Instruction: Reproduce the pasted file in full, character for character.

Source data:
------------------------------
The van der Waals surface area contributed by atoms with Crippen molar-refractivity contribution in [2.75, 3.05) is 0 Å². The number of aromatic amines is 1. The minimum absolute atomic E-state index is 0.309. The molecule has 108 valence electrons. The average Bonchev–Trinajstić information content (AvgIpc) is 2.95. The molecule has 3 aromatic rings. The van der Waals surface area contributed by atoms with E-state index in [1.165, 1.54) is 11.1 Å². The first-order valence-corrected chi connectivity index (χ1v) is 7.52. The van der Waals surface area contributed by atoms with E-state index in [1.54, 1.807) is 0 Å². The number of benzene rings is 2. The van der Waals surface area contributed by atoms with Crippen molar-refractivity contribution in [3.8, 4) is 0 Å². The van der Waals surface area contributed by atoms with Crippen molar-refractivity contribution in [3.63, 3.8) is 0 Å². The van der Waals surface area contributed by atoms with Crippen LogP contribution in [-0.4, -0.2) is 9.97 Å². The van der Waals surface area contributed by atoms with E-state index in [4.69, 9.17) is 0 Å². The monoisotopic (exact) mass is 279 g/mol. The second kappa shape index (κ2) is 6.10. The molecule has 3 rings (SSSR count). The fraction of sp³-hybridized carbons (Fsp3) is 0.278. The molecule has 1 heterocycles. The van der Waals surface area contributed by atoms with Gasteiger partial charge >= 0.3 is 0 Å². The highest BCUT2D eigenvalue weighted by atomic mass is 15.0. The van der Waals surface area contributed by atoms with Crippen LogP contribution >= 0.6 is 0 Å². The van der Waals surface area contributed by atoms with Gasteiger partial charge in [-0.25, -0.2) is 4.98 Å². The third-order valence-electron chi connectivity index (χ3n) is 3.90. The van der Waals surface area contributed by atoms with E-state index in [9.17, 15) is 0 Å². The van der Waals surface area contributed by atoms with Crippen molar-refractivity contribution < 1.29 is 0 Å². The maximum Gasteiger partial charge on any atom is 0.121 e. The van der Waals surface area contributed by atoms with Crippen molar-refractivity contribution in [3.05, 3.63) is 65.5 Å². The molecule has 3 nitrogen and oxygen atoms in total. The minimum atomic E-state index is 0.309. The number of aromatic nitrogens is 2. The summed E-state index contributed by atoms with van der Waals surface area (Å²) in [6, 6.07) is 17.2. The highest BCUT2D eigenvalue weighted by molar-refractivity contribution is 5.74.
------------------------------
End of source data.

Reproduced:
The van der Waals surface area contributed by atoms with Crippen molar-refractivity contribution in [2.75, 3.05) is 0 Å². The number of aromatic amines is 1. The minimum absolute atomic E-state index is 0.309. The molecule has 108 valence electrons. The average Bonchev–Trinajstić information content (AvgIpc) is 2.95. The molecule has 3 aromatic rings. The van der Waals surface area contributed by atoms with E-state index in [1.165, 1.54) is 11.1 Å². The first-order valence-corrected chi connectivity index (χ1v) is 7.52. The van der Waals surface area contributed by atoms with E-state index in [1.54, 1.807) is 0 Å². The number of benzene rings is 2. The van der Waals surface area contributed by atoms with Crippen molar-refractivity contribution in [3.8, 4) is 0 Å². The van der Waals surface area contributed by atoms with Crippen molar-refractivity contribution in [3.63, 3.8) is 0 Å². The van der Waals surface area contributed by atoms with Crippen LogP contribution in [-0.4, -0.2) is 9.97 Å². The van der Waals surface area contributed by atoms with E-state index in [4.69, 9.17) is 0 Å². The monoisotopic (exact) mass is 279 g/mol. The second kappa shape index (κ2) is 6.10. The molecule has 3 rings (SSSR count). The fraction of sp³-hybridized carbons (Fsp3) is 0.278. The molecule has 1 heterocycles. The van der Waals surface area contributed by atoms with Gasteiger partial charge >= 0.3 is 0 Å². The highest BCUT2D eigenvalue weighted by atomic mass is 15.0. The van der Waals surface area contributed by atoms with Crippen LogP contribution >= 0.6 is 0 Å². The van der Waals surface area contributed by atoms with Gasteiger partial charge in [-0.25, -0.2) is 4.98 Å². The third-order valence-electron chi connectivity index (χ3n) is 3.90. The van der Waals surface area contributed by atoms with E-state index in [9.17, 15) is 0 Å². The van der Waals surface area contributed by atoms with Crippen molar-refractivity contribution < 1.29 is 0 Å². The maximum Gasteiger partial charge on any atom is 0.121 e. The van der Waals surface area contributed by atoms with Crippen molar-refractivity contribution in [3.05, 3.63) is 65.5 Å². The molecule has 3 nitrogen and oxygen atoms in total. The minimum atomic E-state index is 0.309. The number of aromatic nitrogens is 2. The summed E-state index contributed by atoms with van der Waals surface area (Å²) in [6, 6.07) is 17.2. The highest BCUT2D eigenvalue weighted by molar-refractivity contribution is 5.74.